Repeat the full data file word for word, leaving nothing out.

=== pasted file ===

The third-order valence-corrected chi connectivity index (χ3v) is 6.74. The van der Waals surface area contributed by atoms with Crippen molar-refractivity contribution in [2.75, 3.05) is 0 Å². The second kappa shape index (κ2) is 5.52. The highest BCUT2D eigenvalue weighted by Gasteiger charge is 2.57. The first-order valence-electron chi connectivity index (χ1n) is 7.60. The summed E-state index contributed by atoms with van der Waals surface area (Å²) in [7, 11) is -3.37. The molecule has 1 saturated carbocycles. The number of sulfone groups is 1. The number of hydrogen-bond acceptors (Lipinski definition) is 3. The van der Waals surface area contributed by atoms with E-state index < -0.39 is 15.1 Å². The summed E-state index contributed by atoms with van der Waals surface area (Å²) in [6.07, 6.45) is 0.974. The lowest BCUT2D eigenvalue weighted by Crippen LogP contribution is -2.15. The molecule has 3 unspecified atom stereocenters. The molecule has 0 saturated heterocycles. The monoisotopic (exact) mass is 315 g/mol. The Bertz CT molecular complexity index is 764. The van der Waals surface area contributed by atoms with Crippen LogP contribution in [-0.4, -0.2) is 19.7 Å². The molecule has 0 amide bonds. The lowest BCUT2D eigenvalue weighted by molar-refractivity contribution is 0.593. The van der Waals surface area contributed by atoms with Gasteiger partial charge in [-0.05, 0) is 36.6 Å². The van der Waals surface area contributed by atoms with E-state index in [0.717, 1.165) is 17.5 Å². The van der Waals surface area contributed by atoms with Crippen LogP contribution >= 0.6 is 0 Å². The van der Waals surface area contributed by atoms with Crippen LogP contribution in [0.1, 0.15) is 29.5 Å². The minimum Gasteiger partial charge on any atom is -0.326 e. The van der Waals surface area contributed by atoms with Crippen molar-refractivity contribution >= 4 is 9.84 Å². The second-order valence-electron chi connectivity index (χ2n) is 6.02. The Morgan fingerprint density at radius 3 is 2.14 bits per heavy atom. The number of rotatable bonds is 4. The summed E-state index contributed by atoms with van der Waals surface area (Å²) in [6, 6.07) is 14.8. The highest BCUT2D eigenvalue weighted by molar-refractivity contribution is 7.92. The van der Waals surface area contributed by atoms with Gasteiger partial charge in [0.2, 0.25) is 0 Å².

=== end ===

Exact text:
The third-order valence-corrected chi connectivity index (χ3v) is 6.74. The van der Waals surface area contributed by atoms with Crippen molar-refractivity contribution in [2.75, 3.05) is 0 Å². The second kappa shape index (κ2) is 5.52. The highest BCUT2D eigenvalue weighted by Gasteiger charge is 2.57. The first-order valence-electron chi connectivity index (χ1n) is 7.60. The summed E-state index contributed by atoms with van der Waals surface area (Å²) in [7, 11) is -3.37. The molecule has 1 saturated carbocycles. The number of sulfone groups is 1. The number of hydrogen-bond acceptors (Lipinski definition) is 3. The van der Waals surface area contributed by atoms with E-state index < -0.39 is 15.1 Å². The summed E-state index contributed by atoms with van der Waals surface area (Å²) in [6.07, 6.45) is 0.974. The lowest BCUT2D eigenvalue weighted by Crippen LogP contribution is -2.15. The molecule has 3 unspecified atom stereocenters. The molecule has 0 saturated heterocycles. The monoisotopic (exact) mass is 315 g/mol. The Bertz CT molecular complexity index is 764. The van der Waals surface area contributed by atoms with Crippen LogP contribution in [-0.4, -0.2) is 19.7 Å². The molecule has 0 amide bonds. The lowest BCUT2D eigenvalue weighted by molar-refractivity contribution is 0.593. The van der Waals surface area contributed by atoms with Gasteiger partial charge in [-0.05, 0) is 36.6 Å². The van der Waals surface area contributed by atoms with E-state index in [0.717, 1.165) is 17.5 Å². The van der Waals surface area contributed by atoms with Crippen LogP contribution >= 0.6 is 0 Å². The van der Waals surface area contributed by atoms with Crippen LogP contribution in [0.1, 0.15) is 29.5 Å². The minimum Gasteiger partial charge on any atom is -0.326 e. The van der Waals surface area contributed by atoms with Crippen molar-refractivity contribution >= 4 is 9.84 Å². The second-order valence-electron chi connectivity index (χ2n) is 6.02. The Morgan fingerprint density at radius 3 is 2.14 bits per heavy atom. The number of rotatable bonds is 4. The summed E-state index contributed by atoms with van der Waals surface area (Å²) in [6, 6.07) is 14.8. The highest BCUT2D eigenvalue weighted by molar-refractivity contribution is 7.92. The van der Waals surface area contributed by atoms with Gasteiger partial charge in [0.2, 0.25) is 0 Å².